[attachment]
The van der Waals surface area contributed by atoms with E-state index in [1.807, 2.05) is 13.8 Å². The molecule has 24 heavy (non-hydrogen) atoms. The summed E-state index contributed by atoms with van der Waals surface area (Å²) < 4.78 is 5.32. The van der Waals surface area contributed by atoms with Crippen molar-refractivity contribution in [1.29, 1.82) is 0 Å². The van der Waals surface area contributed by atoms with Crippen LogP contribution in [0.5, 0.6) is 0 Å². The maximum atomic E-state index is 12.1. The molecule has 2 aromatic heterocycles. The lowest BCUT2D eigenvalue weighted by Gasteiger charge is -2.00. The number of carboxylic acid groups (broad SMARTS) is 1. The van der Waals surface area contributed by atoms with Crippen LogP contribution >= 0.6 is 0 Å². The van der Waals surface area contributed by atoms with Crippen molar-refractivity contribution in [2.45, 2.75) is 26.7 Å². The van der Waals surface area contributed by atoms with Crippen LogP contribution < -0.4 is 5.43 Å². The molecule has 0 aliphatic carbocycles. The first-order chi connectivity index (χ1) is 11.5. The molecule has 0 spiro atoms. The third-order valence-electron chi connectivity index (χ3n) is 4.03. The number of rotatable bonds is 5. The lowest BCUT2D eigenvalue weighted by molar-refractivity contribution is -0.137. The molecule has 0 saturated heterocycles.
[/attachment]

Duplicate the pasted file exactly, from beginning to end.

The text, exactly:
The van der Waals surface area contributed by atoms with E-state index in [1.807, 2.05) is 13.8 Å². The molecule has 24 heavy (non-hydrogen) atoms. The summed E-state index contributed by atoms with van der Waals surface area (Å²) < 4.78 is 5.32. The van der Waals surface area contributed by atoms with Crippen molar-refractivity contribution in [1.29, 1.82) is 0 Å². The van der Waals surface area contributed by atoms with Crippen LogP contribution in [0.5, 0.6) is 0 Å². The maximum atomic E-state index is 12.1. The molecule has 2 aromatic heterocycles. The lowest BCUT2D eigenvalue weighted by Gasteiger charge is -2.00. The number of carboxylic acid groups (broad SMARTS) is 1. The van der Waals surface area contributed by atoms with Crippen LogP contribution >= 0.6 is 0 Å². The van der Waals surface area contributed by atoms with Crippen molar-refractivity contribution in [2.45, 2.75) is 26.7 Å². The van der Waals surface area contributed by atoms with Crippen LogP contribution < -0.4 is 5.43 Å². The molecule has 0 aliphatic carbocycles. The first-order chi connectivity index (χ1) is 11.5. The molecule has 0 spiro atoms. The third-order valence-electron chi connectivity index (χ3n) is 4.03. The number of rotatable bonds is 5. The lowest BCUT2D eigenvalue weighted by molar-refractivity contribution is -0.137. The molecule has 0 saturated heterocycles.